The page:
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Diagnosis of Cystic Fibrosis in Screened Populations

Overview of attention for article published in Journal of Pediatrics, February 2017
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107 Mendeley
Title
Diagnosis of Cystic Fibrosis in Screened Populations
Published in
Journal of Pediatrics, February 2017
DOI 10.1016/j.jpeds.2016.09.065
Pubmed ID
Authors

Philip M. Farrell, Terry B. White, Michelle S. Howenstine, Anne Munck, Richard B. Parad, Margaret Rosenfeld, Olaf Sommerburg, Frank J. Accurso, Jane C. Davies, Michael J. Rock, Don B. Sanders, Michael Wilschanski, Isabelle Sermet-Gaudelus, Hannah Blau, Silvia Gartner, Susanna A. McColley

Abstract

Cystic fibrosis (CF) can be difficult to diagnose, even when newborn screening (NBS) tests yield positive results. This challenge is exacerbated by the multitude of NBS protocols, misunderstandings about screening vs diagnostic tests, and the lack of guidelines for presumptive diagnoses. There is also confusion regarding the designation of age at diagnosis. To improve diagnosis and achieve standardization in definitions worldwide, the CF Foundation convened a committee of 32 experts with a mission to develop clear and actionable consensus guidelines on diagnosis of CF with an emphasis on screened populations, especially the newborn population. A comprehensive literature review was performed with emphasis on relevant articles published during the past decade. After reviewing the common screening protocols and outcome scenarios, 14 of 27 consensus statements were drafted that apply to screened populations. These were approved by 80% or more of the participants. It is recommended that all diagnoses be established by demonstrating dysfunction of the CF transmembrane conductance regulator (CFTR) channel, initially with a sweat chloride test and, when needed, potentially with newer methods assessing membrane transport directly, such as intestinal current measurements. Even in babies with 2 CF-causing mutations detected via NBS, diagnosis must be confirmed by demonstrating CFTR dysfunction. The committee also recommends that the latest classifications identified in the Clinical and Functional Translation of CFTR project [http://www.cftr2.org/index.php] should be used to aid with CF diagnosis. Finally, to avoid delays in treatment, we provide guidelines for presumptive diagnoses and recommend how to determine the age of diagnosis.

Twitter Demographics

The data shown below were collected from the profiles of 2 tweeters who shared this research output. Click here to find out more about how the information was compiled.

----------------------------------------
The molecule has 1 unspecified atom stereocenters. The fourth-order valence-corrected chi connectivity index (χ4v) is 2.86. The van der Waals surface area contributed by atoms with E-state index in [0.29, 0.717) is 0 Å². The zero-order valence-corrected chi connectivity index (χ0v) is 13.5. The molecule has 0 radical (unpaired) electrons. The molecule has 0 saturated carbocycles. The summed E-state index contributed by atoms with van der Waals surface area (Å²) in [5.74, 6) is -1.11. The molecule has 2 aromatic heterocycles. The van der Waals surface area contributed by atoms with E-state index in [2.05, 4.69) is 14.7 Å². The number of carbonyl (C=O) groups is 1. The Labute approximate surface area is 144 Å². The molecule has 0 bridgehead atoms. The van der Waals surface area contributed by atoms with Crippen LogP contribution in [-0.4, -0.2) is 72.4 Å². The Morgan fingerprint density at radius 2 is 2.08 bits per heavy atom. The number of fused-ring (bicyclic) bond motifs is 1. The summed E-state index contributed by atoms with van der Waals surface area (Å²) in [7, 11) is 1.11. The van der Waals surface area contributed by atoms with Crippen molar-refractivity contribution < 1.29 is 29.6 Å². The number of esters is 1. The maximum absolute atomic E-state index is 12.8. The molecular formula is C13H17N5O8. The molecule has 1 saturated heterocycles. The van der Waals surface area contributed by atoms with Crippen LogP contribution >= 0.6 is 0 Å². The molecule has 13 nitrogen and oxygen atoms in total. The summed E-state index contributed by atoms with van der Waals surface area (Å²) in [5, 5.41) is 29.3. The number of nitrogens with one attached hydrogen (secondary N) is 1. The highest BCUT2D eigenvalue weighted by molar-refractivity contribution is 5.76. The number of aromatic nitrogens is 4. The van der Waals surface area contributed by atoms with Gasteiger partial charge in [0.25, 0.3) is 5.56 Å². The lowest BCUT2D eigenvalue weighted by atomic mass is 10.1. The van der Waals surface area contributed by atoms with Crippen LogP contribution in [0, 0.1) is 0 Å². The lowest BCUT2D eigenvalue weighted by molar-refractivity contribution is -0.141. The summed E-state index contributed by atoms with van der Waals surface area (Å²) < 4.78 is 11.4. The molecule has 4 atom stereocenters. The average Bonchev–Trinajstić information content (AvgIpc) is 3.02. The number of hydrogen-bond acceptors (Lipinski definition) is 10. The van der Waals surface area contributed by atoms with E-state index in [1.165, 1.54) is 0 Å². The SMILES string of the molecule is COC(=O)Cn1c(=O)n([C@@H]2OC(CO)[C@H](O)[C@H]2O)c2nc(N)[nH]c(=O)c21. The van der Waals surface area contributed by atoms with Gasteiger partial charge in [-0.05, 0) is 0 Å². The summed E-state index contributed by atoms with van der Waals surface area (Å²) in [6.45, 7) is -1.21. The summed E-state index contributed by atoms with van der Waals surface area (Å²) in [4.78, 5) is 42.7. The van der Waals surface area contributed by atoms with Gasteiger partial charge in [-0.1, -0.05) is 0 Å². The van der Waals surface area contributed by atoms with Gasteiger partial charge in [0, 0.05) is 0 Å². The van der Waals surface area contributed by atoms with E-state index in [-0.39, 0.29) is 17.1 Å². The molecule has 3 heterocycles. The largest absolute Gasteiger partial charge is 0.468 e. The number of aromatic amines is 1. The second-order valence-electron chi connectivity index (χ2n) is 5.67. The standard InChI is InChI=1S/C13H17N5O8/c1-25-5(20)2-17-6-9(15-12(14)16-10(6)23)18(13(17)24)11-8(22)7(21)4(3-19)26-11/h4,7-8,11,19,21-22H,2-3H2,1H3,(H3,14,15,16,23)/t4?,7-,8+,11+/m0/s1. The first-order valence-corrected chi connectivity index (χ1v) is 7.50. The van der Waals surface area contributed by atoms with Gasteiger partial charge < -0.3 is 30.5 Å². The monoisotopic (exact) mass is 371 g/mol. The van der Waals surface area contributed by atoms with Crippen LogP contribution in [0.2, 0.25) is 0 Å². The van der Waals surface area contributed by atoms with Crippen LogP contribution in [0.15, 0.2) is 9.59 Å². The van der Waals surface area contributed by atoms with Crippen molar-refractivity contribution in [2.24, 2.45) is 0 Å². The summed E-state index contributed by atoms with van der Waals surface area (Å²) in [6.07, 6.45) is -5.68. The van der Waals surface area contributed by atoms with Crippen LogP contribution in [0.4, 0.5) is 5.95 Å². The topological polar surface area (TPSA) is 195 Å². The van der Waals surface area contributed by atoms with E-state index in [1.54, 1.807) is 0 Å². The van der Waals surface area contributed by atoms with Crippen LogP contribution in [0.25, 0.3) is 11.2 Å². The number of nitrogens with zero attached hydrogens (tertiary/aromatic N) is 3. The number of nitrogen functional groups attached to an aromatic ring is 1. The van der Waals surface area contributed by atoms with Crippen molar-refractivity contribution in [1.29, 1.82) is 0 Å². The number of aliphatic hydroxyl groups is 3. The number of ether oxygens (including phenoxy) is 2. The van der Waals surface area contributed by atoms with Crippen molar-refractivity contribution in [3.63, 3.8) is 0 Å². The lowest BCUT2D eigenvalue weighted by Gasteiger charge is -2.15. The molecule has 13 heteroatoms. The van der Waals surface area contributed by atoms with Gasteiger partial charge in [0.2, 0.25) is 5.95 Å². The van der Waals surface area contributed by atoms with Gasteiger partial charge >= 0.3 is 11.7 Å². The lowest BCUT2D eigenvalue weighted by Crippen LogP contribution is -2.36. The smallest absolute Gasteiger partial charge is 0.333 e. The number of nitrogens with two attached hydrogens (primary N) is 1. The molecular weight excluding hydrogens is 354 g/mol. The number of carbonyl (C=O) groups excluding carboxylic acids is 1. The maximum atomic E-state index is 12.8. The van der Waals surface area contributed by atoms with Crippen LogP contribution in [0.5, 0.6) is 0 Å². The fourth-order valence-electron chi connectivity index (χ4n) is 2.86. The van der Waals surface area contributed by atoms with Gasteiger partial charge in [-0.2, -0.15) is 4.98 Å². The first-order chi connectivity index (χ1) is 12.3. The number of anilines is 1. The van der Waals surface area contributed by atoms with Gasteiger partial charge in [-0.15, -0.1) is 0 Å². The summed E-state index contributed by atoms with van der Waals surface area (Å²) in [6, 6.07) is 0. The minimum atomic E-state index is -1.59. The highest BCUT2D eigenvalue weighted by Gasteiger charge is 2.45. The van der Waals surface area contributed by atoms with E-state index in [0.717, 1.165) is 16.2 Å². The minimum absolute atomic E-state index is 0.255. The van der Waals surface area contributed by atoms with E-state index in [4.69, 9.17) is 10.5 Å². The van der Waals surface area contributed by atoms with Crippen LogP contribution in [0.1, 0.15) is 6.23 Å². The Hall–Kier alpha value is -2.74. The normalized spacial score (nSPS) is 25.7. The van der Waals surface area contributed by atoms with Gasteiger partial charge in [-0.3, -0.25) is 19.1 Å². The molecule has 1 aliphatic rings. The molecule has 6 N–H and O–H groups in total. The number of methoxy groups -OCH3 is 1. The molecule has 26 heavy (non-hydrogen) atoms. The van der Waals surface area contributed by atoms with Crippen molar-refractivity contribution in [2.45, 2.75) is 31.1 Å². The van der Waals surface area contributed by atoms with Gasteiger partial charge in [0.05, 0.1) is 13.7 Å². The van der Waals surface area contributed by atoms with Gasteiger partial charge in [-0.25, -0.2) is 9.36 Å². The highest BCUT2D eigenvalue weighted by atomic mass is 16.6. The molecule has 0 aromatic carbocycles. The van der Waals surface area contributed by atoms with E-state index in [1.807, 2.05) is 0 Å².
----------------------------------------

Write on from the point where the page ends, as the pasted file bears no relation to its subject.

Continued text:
Mendeley readers

The data shown below were compiled from readership statistics for 107 Mendeley readers of this research output. Click here to see the associated Mendeley record.

Geographical breakdown

Country Count As %
Unknown 107 100%

Demographic breakdown

Readers by professional status Count As %
Student > Bachelor 24 22%
Other 12 11%
Student > Master 11 10%
Researcher 9 8%
Student > Doctoral Student 8 7%
Other 21 20%
Unknown 22 21%
Readers by discipline Count As %
Medicine and Dentistry 45 42%
Biochemistry, Genetics and Molecular Biology 14 13%
Nursing and Health Professions 8 7%
Agricultural and Biological Sciences 4 4%
Immunology and Microbiology 2 2%
Other 12 11%
Unknown 22 21%

Attention Score in Context

This research output has an Altmetric Attention Score of 1. This is our high-level measure of the quality and quantity of online attention that it has received. This Attention Score, as well as the ranking and number of research outputs shown below, was calculated when the research output was last mentioned on 03 February 2017.
All research outputs
#12,304,559
of 16,135,689 outputs
Outputs from Journal of Pediatrics
#7,794
of 9,677 outputs
Outputs of similar age
#236,966
of 359,991 outputs
Outputs of similar age from Journal of Pediatrics
#131
of 196 outputs
Altmetric has tracked 16,135,689 research outputs across all sources so far. This one is in the 20th percentile – i.e., 20% of other outputs scored the same or lower than it.
So far Altmetric has tracked 9,677 research outputs from this source. They typically receive a lot more attention than average, with a mean Attention Score of 10.7. This one is in the 16th percentile – i.e., 16% of its peers scored the same or lower than it.
Older research outputs will score higher simply because they've had more time to accumulate mentions. To account for age we can compare this Altmetric Attention Score to the 359,991 tracked outputs that were published within six weeks on either side of this one in any source. This one is in the 29th percentile – i.e., 29% of its contemporaries scored the same or lower than it.
We're also able to compare this research output to 196 others from the same source and published within six weeks on either side of this one. This one is in the 28th percentile – i.e., 28% of its contemporaries scored the same or lower than it.